It was a two-word text. And I was driving so I could not read it until I found a red light.
If it wasn't for the rain, I would have been sitting on metal bleachers, screaming and whistling for my freshman on the field. But, though most of the day was clear, the skies filled in and flooded over just in time to cancel my second born's game.
As soon as the game was called, my daughter and I ran through the deluge with hopes of watching Josiah play in a nearby town. I could have made a lot of choices that day but knowing that I need to pay attention to my girl, especially when we are out and about alone, I stopped at a nearby Starbucks to splurge on a tasty treat. We were not there long. But long enough.
As we drove, I called my husband to find out if that game, like Benjamin's, would be canceled. Only 8 miles from where we were, it was sunny. The game was on and we were late. Because Mark is also Josiah's coach, I relaxed a bit knowing he has dad nearby and invested my energy in the girly chit-chat that filled our family van.
Then my phone made a noise.
Then the light turned red.
Then I read the text.
Instantly my eyes welled with tears. Because this moment has been coming for so long. Because I know that I was never promised a child who could do what this child just did and the reality of that washed over me in brand new ways.
I cried because, when this child was still inside, the doctor had to look at us and express his concerns. And we had to hear words like "connective tissue" and "markers for Down's Syndrome". And tears came quickly because when the time came for this child to be born, he took so long and was born so blue, and he took a long time to cry. And while this child was not born with Down's Syndrome, he was born with an arm that did not work and muscles that were low-tone, but with a demeanor that made so many smile. This child, for all his struggles as a tiny boy, was easy and happy and smart and faithful. This child, found a path that we did not know existed... different from his brothers' and fully his own. This peaceful child learned to sing before he could speak and to listen to what is said and also what is not. And while he was a blessing all his own, we did not know what the future would hold, if he would be able to play soccer, much less score.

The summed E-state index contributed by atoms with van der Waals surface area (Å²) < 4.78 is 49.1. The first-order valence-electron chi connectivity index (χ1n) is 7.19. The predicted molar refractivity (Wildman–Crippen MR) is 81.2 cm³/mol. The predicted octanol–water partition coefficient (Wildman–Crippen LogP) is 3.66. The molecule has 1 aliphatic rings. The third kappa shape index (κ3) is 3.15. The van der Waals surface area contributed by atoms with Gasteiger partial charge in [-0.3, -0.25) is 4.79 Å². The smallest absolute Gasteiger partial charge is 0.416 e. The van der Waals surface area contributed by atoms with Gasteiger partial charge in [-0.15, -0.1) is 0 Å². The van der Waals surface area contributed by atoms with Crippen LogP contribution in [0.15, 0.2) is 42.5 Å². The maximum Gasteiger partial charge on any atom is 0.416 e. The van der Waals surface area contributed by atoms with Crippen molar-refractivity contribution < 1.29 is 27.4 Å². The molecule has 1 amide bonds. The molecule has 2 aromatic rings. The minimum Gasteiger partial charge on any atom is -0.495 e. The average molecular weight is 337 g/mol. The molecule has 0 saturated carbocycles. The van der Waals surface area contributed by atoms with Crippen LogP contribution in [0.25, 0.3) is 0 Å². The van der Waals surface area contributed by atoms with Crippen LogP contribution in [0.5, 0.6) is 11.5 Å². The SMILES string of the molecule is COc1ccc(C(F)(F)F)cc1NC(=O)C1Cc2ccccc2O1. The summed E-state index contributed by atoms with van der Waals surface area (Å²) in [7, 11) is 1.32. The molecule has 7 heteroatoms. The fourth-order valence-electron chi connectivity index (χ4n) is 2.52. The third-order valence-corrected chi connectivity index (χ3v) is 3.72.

And now, over a decade after his difficult birth, with two miraculous arms that work and play piano, dulcimer and cello, this sweet boy took the field and for the first time ever, scored with a beautiful shot high in the far corner of the net. He did it. He did it.
And I missed it.
It breaks my heart that I could not see it happen the way it did. But, in our family, the boys always score at the games I miss. So in a strange twist of events, it was perfectly played because when the time came for Josiah to kick that ball, he did it in his own way but also in the way his brothers have always done.
And while I wish had been there to see it play out, here is what I did not miss.
Having made it in time to watch over half of his game, I was there when the final whistle blew. I was there when Josiah walked off the field with a spring in his step and a smile on his face, looking just a bit taller than before. I was there when he giggled about scoring when I was not there and compared himself to his two big brothers. I was there when he ran to me joyfully and wrapped his arms, two good arms, around my waist and leaned his head in for a kiss. I was there when he talked throughout the whole ride home, telling and retelling, the wonder of his tale. All of that I have. To store up and remember and hold on to forever. A little glimpse at what a miracle looks like lived in ordinary ways.
The goal itself? I missed that part. But it is not mine to have.
That moment, that glory, that powerful kick, that is Josiah's alone.